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Avoid Conflict: Comply With Dodd-Frank

The proposed SEC disclosure rules for the conflict minerals provision of the Dodd-Frank Wall Street Reform and Consumer Protection Act have caused concern to mount among OEMs about the legislation’s impact on the electronics supply chain. Will it result in higher component costs? Will foundry production be disrupted? How can I possibly be expected to map out my entire supply chain from finished product down to sources of the most basic mineral content?

There is no doubt that the effects of this legislation will ripple throughout all layers of the electronics supply chain. How deep and wide these ripples will spread is still open for debate. What we do know, however, is the electronics supply chain is no stranger to the challenges imposed by such regulations. Remember RoHS and WEEE? We also know that when faced with these challenges, cooperation, communication, and commitment are our best defense.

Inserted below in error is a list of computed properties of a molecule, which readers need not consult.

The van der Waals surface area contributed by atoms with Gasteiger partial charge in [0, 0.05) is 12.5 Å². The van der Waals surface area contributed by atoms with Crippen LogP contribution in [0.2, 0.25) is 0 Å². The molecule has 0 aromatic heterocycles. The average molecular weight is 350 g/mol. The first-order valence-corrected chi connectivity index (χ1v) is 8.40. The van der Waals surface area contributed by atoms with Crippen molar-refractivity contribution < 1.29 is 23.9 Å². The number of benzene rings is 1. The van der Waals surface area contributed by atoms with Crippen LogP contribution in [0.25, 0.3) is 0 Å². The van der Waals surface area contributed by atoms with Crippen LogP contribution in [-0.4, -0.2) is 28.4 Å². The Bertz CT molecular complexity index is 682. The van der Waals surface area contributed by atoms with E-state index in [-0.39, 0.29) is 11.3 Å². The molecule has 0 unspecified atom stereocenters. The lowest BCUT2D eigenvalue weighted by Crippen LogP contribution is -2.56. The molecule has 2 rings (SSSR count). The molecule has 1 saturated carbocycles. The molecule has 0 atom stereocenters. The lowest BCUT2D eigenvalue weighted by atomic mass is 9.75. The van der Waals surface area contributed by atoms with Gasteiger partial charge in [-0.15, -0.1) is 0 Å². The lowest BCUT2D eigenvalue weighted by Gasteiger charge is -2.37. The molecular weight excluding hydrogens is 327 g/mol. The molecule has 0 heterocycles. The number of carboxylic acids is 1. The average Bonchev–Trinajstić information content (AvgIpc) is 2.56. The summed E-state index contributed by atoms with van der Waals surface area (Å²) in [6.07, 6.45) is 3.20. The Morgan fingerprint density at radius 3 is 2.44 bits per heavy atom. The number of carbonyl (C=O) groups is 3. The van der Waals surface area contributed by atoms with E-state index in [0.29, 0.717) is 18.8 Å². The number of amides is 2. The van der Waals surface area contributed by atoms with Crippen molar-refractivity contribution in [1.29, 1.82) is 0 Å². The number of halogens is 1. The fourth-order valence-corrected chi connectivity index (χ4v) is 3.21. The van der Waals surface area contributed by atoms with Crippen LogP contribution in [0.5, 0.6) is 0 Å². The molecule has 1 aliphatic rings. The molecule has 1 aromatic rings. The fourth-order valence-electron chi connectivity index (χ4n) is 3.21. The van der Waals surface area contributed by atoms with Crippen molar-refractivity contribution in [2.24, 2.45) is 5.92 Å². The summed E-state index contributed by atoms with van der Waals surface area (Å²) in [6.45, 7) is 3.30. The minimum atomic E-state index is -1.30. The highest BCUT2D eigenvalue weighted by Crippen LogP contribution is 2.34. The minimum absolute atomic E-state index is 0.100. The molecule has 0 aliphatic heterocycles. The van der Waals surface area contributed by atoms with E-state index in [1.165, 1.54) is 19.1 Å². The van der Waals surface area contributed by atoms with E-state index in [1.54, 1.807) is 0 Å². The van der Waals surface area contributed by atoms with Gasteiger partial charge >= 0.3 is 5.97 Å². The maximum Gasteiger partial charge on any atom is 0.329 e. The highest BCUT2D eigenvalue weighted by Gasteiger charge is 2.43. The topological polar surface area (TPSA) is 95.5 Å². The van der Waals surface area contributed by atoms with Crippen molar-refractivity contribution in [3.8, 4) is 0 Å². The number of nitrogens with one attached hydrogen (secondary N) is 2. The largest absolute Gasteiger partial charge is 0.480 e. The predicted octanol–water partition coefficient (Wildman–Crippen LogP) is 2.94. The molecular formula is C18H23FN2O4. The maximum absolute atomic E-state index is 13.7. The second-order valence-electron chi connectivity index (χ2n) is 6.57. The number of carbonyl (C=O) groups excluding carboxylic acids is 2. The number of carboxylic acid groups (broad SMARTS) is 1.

The Dodd-Frank legislation does not ban the use of the minerals in question — columbite-tantalite (coltan and tantalum), cassiterite (tin), gold, wolframite (tungsten). It does, however, require companies to disclose whether their products contain materials mined from the Democratic Republic of Congo, a region plagued by violence.

It's still early in the game, but you can bet that those companies that are among the first to label their products “conflict free” are going to enjoy a significant competitive edge. So, if you haven't already, I encourage you to conduct internal procurement reviews and engage with suppliers and/or distributors to identify potential conflict metals within their supply chains.